It is an additional object of the invention to provide means with which intelligence addressed to mobile units may be received by the mobile units on entering a predetermined signaling zone along a lane of traffic, regardless of the frequency to which the receiver of the mobile unit may be tuned, prior to entrance into the signalingy zone, for radio paging or other services.

It is still another object to provide traffic zone transmitting means whereby prerecorded intelligence addressed to mobile units is automatically transmitted to mobile units on their entrance into a predetermined signaling zone along a lane of traffic, means also being provided for changing the prerecorded intelligence by remote control from a control point, all transmissions-on the traic lane being monitored by a receiver disposed adjacent the traic lane'and having means associated with its audio output circuit for effecting reproduction of the received signals at the central control point.

Another of the objects of the present invention is to provide means for signaling to radioequipped vehicles proceeding `through a tunnel or other conductively shielded enclosure.

Anotherobject of rthe invention is to provide meansfor retransmission of an effective radio signal, on either the same frequency or any other desired frequency, to radio-equipped Vehicles by means of a restricted-range carrier-wave signaling system extending through a tunnel or other conductively shielded enclosure.

Still another obiect of the invention is to provide means for broadcasting and/or disseminating special programs or instructions to radioequipped vehicles operating in a tunnel or conductively shielded area either on a specified frequency in the broadcast spectrum or regardless of the broadcast frequency to which the car radio mit voice signals to mobile units in said area,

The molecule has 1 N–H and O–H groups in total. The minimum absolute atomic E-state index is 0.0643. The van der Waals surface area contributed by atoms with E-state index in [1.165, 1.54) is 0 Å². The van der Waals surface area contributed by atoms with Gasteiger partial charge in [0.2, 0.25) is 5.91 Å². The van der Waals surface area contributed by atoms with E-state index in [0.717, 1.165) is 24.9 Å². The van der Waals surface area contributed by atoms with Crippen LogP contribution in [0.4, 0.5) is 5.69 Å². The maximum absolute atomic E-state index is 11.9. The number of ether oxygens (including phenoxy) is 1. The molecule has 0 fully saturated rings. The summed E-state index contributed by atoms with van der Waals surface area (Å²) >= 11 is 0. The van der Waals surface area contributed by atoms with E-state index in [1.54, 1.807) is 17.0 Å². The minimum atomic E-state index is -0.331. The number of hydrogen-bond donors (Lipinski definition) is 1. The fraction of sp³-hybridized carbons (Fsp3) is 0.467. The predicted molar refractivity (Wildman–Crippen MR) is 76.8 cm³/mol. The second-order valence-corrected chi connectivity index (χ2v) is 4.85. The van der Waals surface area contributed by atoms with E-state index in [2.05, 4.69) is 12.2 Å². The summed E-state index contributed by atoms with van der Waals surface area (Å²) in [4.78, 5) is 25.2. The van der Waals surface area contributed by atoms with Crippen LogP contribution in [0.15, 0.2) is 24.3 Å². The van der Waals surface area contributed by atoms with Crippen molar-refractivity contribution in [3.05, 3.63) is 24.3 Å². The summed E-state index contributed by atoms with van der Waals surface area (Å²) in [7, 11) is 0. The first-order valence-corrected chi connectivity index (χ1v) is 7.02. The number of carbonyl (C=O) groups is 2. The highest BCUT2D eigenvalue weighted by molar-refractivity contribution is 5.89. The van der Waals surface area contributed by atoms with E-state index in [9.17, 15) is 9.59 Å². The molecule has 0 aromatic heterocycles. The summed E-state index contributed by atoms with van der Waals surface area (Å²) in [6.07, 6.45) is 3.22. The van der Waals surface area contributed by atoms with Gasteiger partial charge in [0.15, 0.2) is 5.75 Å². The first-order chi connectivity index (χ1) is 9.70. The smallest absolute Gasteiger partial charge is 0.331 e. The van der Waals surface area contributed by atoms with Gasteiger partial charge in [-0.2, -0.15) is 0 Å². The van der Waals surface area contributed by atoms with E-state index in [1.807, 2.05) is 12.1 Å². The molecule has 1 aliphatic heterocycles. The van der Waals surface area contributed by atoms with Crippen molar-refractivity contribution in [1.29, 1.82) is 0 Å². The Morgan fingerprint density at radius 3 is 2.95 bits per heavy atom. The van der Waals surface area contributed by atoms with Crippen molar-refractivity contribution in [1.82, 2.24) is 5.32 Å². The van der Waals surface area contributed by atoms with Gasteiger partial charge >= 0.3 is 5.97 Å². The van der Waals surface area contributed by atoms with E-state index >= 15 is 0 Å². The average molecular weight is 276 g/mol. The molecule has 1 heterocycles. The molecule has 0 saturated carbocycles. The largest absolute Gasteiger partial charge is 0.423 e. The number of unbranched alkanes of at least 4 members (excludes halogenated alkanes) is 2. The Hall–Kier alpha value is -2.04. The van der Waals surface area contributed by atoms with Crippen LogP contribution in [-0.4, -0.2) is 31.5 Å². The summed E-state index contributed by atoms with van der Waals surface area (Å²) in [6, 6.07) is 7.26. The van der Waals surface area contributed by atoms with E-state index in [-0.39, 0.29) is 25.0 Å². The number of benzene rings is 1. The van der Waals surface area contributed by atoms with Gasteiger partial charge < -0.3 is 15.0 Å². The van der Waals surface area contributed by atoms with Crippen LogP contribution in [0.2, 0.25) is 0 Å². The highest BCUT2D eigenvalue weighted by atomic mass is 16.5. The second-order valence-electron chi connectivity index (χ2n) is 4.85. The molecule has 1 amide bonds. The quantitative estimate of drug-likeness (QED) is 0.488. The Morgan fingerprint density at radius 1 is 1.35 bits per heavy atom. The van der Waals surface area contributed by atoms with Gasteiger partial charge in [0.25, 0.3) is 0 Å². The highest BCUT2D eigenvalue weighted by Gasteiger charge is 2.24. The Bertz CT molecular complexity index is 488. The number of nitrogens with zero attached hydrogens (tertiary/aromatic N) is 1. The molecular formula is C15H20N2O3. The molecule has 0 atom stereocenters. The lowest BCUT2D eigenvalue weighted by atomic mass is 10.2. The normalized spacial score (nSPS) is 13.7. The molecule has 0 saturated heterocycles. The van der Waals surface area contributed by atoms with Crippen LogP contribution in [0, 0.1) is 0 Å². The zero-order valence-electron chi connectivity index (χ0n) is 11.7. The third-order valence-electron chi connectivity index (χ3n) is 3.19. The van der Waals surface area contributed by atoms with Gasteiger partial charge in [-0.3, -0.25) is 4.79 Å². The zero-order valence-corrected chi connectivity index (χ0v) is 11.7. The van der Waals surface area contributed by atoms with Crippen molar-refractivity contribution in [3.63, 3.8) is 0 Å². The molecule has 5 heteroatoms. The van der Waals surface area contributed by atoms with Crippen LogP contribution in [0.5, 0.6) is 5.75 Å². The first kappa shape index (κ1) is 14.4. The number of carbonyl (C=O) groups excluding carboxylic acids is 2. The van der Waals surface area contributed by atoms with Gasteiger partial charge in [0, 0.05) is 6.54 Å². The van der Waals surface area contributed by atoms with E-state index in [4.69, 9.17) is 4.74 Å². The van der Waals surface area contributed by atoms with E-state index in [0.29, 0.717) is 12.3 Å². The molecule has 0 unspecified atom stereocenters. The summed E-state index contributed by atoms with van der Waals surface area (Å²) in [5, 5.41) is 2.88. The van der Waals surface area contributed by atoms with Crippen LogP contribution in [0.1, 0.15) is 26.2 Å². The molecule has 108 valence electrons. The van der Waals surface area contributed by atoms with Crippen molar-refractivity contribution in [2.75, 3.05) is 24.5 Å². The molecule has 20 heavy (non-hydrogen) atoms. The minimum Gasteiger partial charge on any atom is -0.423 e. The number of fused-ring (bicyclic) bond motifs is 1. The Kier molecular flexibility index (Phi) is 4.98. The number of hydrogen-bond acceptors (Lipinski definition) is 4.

and, simultaneously, while transmitting, to record the voice signals for subsequent repetitive reproduction at the conclusion of the recording cycle, the duration of the voice transmission period being substantially equivalent to the period of time required for completion of the recording cycle.

Another object of the inventio-n is to provide a remotely-controlled communications system to simultaneously transmit and record signaling intelligence, with means for obliterating a message previously recorded on the recording apparatus employed in the system, and means for automatically and repetitively transmitting the recorded intelligence within a predetermined signaling area or zone immediately subsequent to the termination of the recording cycle.

A further object of the invention is to provide a plurality of receivers, adjacent a lane of traflic, each tuned to one of the frequencies employed in a given signaling zone on said lane of traffic, With-means for connecting an amplier and a transducer to each or said receivers so that transmissions of different carrier frequencies on the trafc lane may be independently monitored at a central or remote control point.

A further object of the invention is to provide timing means controllable from a central control unit for determining the duration of the recording of intelligence which is to be transmitted to mobile units within a given signaling zone.

Other objects may be and may become apparent from a perusal of the disclosure, and it is t be understood that the invention is not to be limited except by the scope of the subjoined claims.

In the drawings:

Fig. 1 is a diagram of an illustrative application of the system of the invention as employed in providing a communicating service to mobile units in tunnels or in areas where normal radio facilities are ineffective.

Fig. 2 is a block diagram of a multiple-frequency traffic communications system employing a remote control system for functional `control of a traiiic zone transmitter-receiver combination.

Fig. 3 is a schematic circuit diagram of one form of traflic communications system providing automatic means for recording and retransmitting intelligence addressed to mobile units Within a given signaling zone along a lane of traffic.

Fig. 4 is a schematic circuit diagram of one form of a remote control unit for controlling the type of communications unit shown in Fig. 3.

Fig. 5 shows a remote control unit with one form of panel layout and switching controls.

Fig. 6 represents an arrangementl of equipment as employed in one application of the system of the invention.

In Fig. 1, the two tunnels i l are arranged to take care of tramo in opposite directions, each of said tunnels having a dual trafc lane. Moving vehicles on the above-mentioned trac lanes are represented by i2, IEA, IZB, and I2C.

In a transmitter room lll, at a convenient point, usually at one end of the tunnel are located the zone, or secondary, radio-transmitter I6 and the recorder-reproducer unit I?, where the latter is used. V